[Van AbbeMUSEUM]

Cinéma Cinéma

Contemporary Art and the Cinematic Experience


With work by Pierre Huyghe, Eija-Liisa Ahtila, Fiona Banner, Christoph Draeger
Douglas Gordon, Joachim Koester, Julie Becker, Pierre Bismuth, Mark Lewis
Sharon Lockhart and Christoph Girardet.
From 13 February 1999 the Van Abbemuseum will present the international group exhibition Cinéma Cinéma - Contemporary Art and the Cinematic Experience. The exhibition explores the various ways in which cinema plays a role in the work of a number of young contemporary artists. This influence is not limited to artists living in the vicinity of Hollywood, as is shown by the participation of artists from Finland, France, Scotland, Denmark, England, Canada and the United States.

There is nothing new about art taking an interest in cinema. In the 1960s especially, in the wake of a new concern with popular culture, artists like Ed Ruscha, John Baldessari and Andy Warhol were drawn to film. In the second half of the 1990s there has been a renewed interest among artists in everything to do with the moving image. Video, film and television have been the main points of reference. One of the reasons for this might be the fact that many of the artists in this exhibition have grown up, as it were, next to the VCR and the video shop. Not only were hundreds of films immediately available to them, but they were able to study them closely using rewind, fast forward and slow motion.

Cinéma Cinéma aims to throw light on the relationship some younger artists have with cinema. The exhibition is not concerned with the medium of film in the general sense, but focuses specifically on how artists make use of cinematic experience to formulate their ideas.
Broadly speaking, two approaches can be distinguished. On the one hand there are artists who make frequent use of existing material. They investigate the structure of a film, analysing and dissecting its language before holding the different elements up to the light in order to tell their own tale (Pierre Huyghe, Fiona Banner, Douglas Gordon and Pierre Bismuth).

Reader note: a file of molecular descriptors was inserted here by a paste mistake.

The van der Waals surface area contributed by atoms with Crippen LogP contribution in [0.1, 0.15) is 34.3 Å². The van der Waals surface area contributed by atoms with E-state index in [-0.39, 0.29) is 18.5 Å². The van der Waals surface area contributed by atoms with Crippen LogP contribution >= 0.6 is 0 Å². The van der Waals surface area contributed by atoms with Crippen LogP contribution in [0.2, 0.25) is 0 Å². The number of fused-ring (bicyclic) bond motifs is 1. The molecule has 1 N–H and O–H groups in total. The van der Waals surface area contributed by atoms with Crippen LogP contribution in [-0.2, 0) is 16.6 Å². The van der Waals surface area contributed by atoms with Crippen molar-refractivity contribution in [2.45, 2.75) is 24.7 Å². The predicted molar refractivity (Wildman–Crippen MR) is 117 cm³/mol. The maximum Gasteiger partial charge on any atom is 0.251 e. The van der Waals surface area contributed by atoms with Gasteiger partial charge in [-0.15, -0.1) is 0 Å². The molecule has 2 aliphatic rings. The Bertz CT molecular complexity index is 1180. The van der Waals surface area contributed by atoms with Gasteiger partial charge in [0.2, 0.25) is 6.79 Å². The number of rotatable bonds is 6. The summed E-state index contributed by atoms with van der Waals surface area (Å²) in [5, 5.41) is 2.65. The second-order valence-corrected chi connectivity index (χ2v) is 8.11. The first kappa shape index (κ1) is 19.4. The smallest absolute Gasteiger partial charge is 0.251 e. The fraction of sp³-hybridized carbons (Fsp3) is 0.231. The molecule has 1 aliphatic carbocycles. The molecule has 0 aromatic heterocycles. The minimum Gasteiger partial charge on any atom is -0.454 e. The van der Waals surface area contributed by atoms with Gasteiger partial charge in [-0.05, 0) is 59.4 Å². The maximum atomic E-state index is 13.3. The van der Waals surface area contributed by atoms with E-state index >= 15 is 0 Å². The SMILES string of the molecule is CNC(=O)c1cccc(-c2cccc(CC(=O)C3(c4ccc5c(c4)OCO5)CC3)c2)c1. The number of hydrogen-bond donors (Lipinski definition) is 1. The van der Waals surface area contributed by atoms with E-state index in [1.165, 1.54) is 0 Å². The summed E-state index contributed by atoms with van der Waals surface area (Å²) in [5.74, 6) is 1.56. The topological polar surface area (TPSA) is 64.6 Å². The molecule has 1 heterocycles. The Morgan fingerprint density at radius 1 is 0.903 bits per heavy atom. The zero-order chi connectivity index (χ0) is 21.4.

On the other hand there are those who themselves employ cinematographic techniques, such as casting, lighting, mise-en-scene, camera work, editing and narrative structures. They do not use these methods to make a film in the normal way, however, but instead apply them to other media such as photography and installations. They experiment with combinations of multiple projection screens, spatial objects, sound, slide shows, props and set-like performances (Eija-Liisa Ahtila, Julie Becker and Sharon Lockhart).

In the Cinéma Cinéma exhibition we see various ways in which young artists refer to famous films, make use of certain cinematic techniques and reflect on an already developed language. The naturalness with which this generation uses, analyses and critically views film parallels the way artists have always reacted to the generations before them and to developments in art.
It looks as if towards the end of the twentieth century the relationship between artists and cinema has matured in many respects.

[Van AbbeMUSEUM]